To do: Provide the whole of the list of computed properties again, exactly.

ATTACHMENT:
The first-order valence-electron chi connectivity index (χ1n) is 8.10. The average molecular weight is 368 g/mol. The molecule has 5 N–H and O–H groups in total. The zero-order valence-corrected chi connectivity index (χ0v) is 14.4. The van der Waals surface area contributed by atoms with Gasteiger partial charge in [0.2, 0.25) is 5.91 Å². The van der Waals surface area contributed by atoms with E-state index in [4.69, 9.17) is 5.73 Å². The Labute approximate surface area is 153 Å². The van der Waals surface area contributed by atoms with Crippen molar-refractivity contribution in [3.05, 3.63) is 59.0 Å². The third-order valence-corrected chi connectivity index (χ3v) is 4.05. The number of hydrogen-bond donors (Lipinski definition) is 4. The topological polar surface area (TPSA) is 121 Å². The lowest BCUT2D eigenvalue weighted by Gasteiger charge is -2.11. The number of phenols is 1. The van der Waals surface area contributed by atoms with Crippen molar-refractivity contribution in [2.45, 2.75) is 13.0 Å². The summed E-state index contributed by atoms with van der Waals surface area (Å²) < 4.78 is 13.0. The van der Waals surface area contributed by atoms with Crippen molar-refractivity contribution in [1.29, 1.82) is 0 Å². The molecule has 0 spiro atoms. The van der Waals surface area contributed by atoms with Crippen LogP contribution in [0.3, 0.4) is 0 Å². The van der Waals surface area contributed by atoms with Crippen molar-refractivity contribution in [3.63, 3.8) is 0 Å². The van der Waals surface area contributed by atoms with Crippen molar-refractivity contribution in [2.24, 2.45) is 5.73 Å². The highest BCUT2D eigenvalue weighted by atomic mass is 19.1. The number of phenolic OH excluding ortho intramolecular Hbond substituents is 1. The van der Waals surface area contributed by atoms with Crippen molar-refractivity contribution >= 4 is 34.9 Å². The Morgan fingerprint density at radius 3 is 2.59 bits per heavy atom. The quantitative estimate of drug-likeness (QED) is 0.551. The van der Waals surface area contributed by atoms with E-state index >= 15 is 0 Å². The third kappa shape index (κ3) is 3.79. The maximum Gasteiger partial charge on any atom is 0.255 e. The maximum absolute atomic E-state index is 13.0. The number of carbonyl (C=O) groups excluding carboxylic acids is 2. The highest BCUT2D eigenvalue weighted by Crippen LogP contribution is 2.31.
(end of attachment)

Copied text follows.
The first-order valence-electron chi connectivity index (χ1n) is 8.10. The average molecular weight is 368 g/mol. The molecule has 5 N–H and O–H groups in total. The zero-order valence-corrected chi connectivity index (χ0v) is 14.4. The van der Waals surface area contributed by atoms with Gasteiger partial charge in [0.2, 0.25) is 5.91 Å². The van der Waals surface area contributed by atoms with E-state index in [4.69, 9.17) is 5.73 Å². The Labute approximate surface area is 153 Å². The van der Waals surface area contributed by atoms with Crippen molar-refractivity contribution in [3.05, 3.63) is 59.0 Å². The third-order valence-corrected chi connectivity index (χ3v) is 4.05. The number of hydrogen-bond donors (Lipinski definition) is 4. The topological polar surface area (TPSA) is 121 Å². The lowest BCUT2D eigenvalue weighted by Gasteiger charge is -2.11. The number of phenols is 1. The van der Waals surface area contributed by atoms with Crippen molar-refractivity contribution in [2.45, 2.75) is 13.0 Å². The summed E-state index contributed by atoms with van der Waals surface area (Å²) < 4.78 is 13.0. The van der Waals surface area contributed by atoms with Crippen molar-refractivity contribution in [1.29, 1.82) is 0 Å². The molecule has 0 spiro atoms. The van der Waals surface area contributed by atoms with Crippen LogP contribution in [0.3, 0.4) is 0 Å². The van der Waals surface area contributed by atoms with Crippen molar-refractivity contribution in [3.63, 3.8) is 0 Å². The van der Waals surface area contributed by atoms with Crippen molar-refractivity contribution in [2.24, 2.45) is 5.73 Å². The highest BCUT2D eigenvalue weighted by atomic mass is 19.1. The number of phenolic OH excluding ortho intramolecular Hbond substituents is 1. The van der Waals surface area contributed by atoms with Crippen molar-refractivity contribution >= 4 is 34.9 Å². The Morgan fingerprint density at radius 3 is 2.59 bits per heavy atom. The quantitative estimate of drug-likeness (QED) is 0.551. The van der Waals surface area contributed by atoms with E-state index >= 15 is 0 Å². The third kappa shape index (κ3) is 3.79. The maximum Gasteiger partial charge on any atom is 0.255 e. The maximum absolute atomic E-state index is 13.0. The number of carbonyl (C=O) groups excluding carboxylic acids is 2. The highest BCUT2D eigenvalue weighted by Crippen LogP contribution is 2.31.